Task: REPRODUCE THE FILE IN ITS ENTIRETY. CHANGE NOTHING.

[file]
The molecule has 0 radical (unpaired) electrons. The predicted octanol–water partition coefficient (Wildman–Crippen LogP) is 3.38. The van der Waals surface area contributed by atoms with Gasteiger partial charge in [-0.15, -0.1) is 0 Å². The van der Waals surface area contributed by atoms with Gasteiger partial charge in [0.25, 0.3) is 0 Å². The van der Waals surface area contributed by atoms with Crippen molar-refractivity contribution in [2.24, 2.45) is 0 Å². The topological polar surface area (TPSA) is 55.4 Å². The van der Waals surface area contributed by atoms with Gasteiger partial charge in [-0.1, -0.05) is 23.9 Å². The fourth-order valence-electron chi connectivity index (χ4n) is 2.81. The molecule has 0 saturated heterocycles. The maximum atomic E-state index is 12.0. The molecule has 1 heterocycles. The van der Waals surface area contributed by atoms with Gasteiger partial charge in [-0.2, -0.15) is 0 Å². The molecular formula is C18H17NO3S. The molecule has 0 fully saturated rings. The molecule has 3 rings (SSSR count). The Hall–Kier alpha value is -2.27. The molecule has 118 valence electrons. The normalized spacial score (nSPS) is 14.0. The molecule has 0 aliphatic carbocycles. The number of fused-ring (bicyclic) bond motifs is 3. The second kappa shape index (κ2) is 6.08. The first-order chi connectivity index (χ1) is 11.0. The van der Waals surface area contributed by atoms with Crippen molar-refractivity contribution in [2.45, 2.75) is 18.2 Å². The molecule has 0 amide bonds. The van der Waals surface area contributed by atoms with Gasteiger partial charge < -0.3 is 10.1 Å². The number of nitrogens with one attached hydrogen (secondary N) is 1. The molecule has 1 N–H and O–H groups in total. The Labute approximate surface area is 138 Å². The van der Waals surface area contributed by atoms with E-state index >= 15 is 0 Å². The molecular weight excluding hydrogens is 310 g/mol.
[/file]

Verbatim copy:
The molecule has 0 radical (unpaired) electrons. The predicted octanol–water partition coefficient (Wildman–Crippen LogP) is 3.38. The van der Waals surface area contributed by atoms with Gasteiger partial charge in [-0.15, -0.1) is 0 Å². The van der Waals surface area contributed by atoms with Gasteiger partial charge in [0.25, 0.3) is 0 Å². The van der Waals surface area contributed by atoms with Crippen molar-refractivity contribution in [2.24, 2.45) is 0 Å². The topological polar surface area (TPSA) is 55.4 Å². The van der Waals surface area contributed by atoms with Gasteiger partial charge in [-0.1, -0.05) is 23.9 Å². The fourth-order valence-electron chi connectivity index (χ4n) is 2.81. The molecule has 0 saturated heterocycles. The maximum atomic E-state index is 12.0. The molecule has 1 heterocycles. The van der Waals surface area contributed by atoms with Gasteiger partial charge in [-0.2, -0.15) is 0 Å². The molecular formula is C18H17NO3S. The molecule has 0 fully saturated rings. The molecule has 3 rings (SSSR count). The Hall–Kier alpha value is -2.27. The molecule has 118 valence electrons. The normalized spacial score (nSPS) is 14.0. The molecule has 0 aliphatic carbocycles. The number of fused-ring (bicyclic) bond motifs is 3. The second kappa shape index (κ2) is 6.08. The first-order chi connectivity index (χ1) is 11.0. The van der Waals surface area contributed by atoms with Crippen molar-refractivity contribution in [2.45, 2.75) is 18.2 Å². The molecule has 0 amide bonds. The van der Waals surface area contributed by atoms with Gasteiger partial charge < -0.3 is 10.1 Å². The number of nitrogens with one attached hydrogen (secondary N) is 1. The molecule has 1 N–H and O–H groups in total. The Labute approximate surface area is 138 Å². The van der Waals surface area contributed by atoms with E-state index >= 15 is 0 Å². The molecular weight excluding hydrogens is 310 g/mol.